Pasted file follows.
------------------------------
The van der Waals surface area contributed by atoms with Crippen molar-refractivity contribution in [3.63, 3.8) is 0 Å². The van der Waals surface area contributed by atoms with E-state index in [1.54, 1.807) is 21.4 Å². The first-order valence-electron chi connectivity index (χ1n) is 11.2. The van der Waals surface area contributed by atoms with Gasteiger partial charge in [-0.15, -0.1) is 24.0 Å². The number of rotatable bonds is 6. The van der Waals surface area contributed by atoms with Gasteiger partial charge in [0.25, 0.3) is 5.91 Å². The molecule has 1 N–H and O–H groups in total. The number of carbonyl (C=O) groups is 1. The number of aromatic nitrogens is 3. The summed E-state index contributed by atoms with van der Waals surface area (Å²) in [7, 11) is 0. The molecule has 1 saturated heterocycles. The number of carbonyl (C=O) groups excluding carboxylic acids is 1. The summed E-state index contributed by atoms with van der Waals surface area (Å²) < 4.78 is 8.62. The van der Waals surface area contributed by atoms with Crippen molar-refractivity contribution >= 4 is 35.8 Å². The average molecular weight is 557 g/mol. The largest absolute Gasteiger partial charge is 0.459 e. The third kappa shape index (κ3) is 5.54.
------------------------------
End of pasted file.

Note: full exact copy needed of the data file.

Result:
The van der Waals surface area contributed by atoms with Crippen molar-refractivity contribution in [3.63, 3.8) is 0 Å². The van der Waals surface area contributed by atoms with E-state index in [1.54, 1.807) is 21.4 Å². The first-order valence-electron chi connectivity index (χ1n) is 11.2. The van der Waals surface area contributed by atoms with Gasteiger partial charge in [-0.15, -0.1) is 24.0 Å². The number of rotatable bonds is 6. The van der Waals surface area contributed by atoms with Gasteiger partial charge in [0.25, 0.3) is 5.91 Å². The molecule has 1 N–H and O–H groups in total. The number of carbonyl (C=O) groups is 1. The number of aromatic nitrogens is 3. The summed E-state index contributed by atoms with van der Waals surface area (Å²) in [7, 11) is 0. The molecule has 1 saturated heterocycles. The number of carbonyl (C=O) groups excluding carboxylic acids is 1. The summed E-state index contributed by atoms with van der Waals surface area (Å²) < 4.78 is 8.62. The van der Waals surface area contributed by atoms with Crippen molar-refractivity contribution >= 4 is 35.8 Å². The average molecular weight is 557 g/mol. The largest absolute Gasteiger partial charge is 0.459 e. The third kappa shape index (κ3) is 5.54.